On a recent trip to Kyrgyzstan, I had a wonderful time with an interactive training for laboratory pre-analytical procedures and specimen transport with key laboratory leaders. Our sessions were designed to give them a full picture of the challenges and opportunities ahead as they build stronger laboratory systems. The two week stay started with arrival in Bishkek, the capital city, on Easter Sunday morning. (Actually, it was the middle of the night!) It was still dark when we checked into the hotel and we took hot coffee to the hotel rooftop for an “Easter Sunrise”. I cherish sunrises all over the world, and taking a solitary moment to watch the sun move slowly through the haze over the distant mountains and bring the city to life was very special.
Sessions covered two weeks and in between we had a weekend to explore and see a bit of Kyrgyzstan. It was suggested we take an overnight into the mountains, which were covered in snow even in late spring, to enjoy their favorite “resort and spa.” A little relaxation and sightseeing in the mountains sounded excellent….we headed off with our ever-protective and accommodating driver.
One of the treats offered at the resort was a horseback ride along the dirt road into the mountains. Some of you may know I have horses and love to ride, so this was a natural attraction and I immediately signed up for a ride and a guide. They showed up with three of the tallest, skinniest, poorly-tacked horses I think I’ve ever seen and I secretly wondered how these ponies ever survived the tundra temperatures! But the ever tough “Cossack horses” are suited for it and much faster and well-adapted than our overly-coddled pleasure horses, so I quit frowning and clambered on. My mount was too tall and had a cock-eyed saddle, and I’m certain he could feel a bit of nervous body language. Riding takes your full attention and I wanted free use of both hands, and also a safe place for identification and tip money. So I put my passport, tip money, and the hotel phone number and cell phone in my jeans pockets. Safety first! However, this turned out to not be as safe as I thought …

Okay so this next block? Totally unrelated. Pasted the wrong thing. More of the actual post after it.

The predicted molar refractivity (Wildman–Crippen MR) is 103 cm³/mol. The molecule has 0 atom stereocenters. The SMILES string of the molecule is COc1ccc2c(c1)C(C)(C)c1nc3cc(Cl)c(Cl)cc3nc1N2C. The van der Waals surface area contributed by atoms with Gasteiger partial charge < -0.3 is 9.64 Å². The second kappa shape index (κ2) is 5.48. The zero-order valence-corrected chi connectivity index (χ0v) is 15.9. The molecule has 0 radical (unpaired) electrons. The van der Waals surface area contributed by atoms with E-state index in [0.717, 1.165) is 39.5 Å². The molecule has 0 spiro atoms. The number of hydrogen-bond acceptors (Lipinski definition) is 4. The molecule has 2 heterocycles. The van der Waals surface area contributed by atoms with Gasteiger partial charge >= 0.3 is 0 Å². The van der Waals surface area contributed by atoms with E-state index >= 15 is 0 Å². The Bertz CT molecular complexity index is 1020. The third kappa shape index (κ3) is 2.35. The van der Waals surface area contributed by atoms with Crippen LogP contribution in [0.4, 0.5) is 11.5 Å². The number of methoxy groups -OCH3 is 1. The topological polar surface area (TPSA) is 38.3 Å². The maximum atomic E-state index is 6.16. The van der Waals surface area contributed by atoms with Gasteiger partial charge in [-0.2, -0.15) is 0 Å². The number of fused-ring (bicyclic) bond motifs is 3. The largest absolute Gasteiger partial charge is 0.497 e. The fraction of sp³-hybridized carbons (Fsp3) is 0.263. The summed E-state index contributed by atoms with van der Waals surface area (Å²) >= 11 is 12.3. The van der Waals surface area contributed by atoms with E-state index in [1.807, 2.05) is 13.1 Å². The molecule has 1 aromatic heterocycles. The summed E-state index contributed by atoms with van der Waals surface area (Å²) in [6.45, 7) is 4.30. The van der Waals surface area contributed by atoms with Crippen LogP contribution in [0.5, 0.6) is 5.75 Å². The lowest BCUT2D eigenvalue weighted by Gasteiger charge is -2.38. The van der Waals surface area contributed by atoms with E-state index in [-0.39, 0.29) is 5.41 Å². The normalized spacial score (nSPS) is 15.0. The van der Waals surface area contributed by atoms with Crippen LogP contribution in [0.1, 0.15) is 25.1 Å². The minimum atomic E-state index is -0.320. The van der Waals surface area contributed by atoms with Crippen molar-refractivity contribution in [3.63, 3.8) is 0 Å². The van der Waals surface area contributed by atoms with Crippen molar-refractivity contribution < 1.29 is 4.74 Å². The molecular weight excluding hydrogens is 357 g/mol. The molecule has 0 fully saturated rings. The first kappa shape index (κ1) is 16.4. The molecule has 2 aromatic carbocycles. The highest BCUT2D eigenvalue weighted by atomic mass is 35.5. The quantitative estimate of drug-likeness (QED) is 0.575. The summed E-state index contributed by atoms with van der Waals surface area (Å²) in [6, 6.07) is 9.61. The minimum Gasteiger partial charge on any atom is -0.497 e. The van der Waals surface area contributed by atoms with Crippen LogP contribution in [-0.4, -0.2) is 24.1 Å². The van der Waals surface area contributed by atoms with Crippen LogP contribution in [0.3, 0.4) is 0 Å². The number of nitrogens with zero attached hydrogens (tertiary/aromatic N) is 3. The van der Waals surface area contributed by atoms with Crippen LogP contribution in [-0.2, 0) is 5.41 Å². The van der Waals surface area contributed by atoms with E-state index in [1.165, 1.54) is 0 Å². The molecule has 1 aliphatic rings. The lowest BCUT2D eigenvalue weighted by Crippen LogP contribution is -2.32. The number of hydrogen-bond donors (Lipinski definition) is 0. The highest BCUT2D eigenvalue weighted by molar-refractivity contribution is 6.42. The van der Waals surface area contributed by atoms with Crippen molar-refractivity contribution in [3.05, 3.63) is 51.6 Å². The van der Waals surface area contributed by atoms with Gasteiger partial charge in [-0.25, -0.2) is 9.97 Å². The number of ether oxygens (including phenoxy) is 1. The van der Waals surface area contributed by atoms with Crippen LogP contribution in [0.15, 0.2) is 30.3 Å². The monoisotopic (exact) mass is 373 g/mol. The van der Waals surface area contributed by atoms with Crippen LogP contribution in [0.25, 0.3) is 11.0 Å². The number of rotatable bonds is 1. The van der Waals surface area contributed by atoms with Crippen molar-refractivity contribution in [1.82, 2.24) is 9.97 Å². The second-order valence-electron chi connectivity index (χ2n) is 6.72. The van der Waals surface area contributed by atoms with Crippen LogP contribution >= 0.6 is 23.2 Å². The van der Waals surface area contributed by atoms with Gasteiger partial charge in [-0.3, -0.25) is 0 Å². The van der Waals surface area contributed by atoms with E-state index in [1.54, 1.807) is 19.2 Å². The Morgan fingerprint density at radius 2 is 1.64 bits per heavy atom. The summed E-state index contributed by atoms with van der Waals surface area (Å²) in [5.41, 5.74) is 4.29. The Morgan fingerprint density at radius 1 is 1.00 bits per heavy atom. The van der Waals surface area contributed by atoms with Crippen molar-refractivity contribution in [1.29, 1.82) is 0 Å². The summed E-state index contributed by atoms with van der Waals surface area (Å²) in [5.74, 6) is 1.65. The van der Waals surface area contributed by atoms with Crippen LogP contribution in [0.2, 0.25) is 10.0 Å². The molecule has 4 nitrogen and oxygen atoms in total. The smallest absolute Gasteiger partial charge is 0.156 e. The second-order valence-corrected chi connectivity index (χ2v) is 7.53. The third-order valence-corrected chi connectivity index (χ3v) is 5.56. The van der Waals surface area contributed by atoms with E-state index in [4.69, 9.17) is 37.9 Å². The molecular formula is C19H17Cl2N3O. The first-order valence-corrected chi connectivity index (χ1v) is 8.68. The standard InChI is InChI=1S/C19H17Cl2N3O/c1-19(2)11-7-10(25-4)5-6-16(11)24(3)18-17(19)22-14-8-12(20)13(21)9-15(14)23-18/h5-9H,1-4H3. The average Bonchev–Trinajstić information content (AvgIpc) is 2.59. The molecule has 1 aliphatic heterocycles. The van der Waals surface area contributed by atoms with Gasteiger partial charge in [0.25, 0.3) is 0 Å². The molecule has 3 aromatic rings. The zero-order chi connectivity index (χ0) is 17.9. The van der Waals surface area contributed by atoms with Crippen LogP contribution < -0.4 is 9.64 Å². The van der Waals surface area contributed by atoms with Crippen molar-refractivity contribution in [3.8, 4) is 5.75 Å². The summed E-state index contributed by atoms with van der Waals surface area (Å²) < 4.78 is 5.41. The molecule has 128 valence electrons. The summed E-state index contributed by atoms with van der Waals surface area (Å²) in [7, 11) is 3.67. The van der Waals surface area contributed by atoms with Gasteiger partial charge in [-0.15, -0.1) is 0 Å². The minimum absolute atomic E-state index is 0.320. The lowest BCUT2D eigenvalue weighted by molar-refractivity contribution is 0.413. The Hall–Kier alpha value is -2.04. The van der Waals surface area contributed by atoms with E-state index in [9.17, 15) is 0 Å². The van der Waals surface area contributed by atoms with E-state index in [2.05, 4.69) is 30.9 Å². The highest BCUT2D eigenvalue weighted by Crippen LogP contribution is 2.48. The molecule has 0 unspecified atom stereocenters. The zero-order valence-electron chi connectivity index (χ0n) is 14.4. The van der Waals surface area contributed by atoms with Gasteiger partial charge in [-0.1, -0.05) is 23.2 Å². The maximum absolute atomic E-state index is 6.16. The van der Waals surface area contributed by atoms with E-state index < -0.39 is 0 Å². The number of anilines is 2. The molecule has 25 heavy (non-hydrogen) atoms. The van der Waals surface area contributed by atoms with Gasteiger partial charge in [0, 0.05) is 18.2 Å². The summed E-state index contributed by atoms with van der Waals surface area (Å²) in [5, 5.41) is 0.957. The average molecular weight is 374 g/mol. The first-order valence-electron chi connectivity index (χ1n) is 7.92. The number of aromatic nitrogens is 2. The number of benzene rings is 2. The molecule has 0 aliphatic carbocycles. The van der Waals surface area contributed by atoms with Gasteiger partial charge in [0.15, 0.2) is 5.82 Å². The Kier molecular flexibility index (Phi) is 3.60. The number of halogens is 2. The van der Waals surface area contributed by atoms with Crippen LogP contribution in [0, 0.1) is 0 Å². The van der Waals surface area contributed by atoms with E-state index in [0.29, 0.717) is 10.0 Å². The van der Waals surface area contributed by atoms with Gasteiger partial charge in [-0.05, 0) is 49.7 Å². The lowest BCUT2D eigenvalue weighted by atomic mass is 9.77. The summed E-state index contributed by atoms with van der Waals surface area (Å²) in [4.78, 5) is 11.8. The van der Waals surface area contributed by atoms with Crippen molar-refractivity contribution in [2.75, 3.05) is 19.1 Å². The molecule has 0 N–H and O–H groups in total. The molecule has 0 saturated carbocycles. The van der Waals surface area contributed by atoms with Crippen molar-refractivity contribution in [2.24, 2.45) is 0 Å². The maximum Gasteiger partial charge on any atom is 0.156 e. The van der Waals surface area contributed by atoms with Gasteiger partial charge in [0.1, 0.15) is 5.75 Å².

Next time….the rest of the story!
–Beverly Sumwalt, MA, DLM, CLS, MT(ASCP) is an ASCP Global Outreach Volunteer Consultant.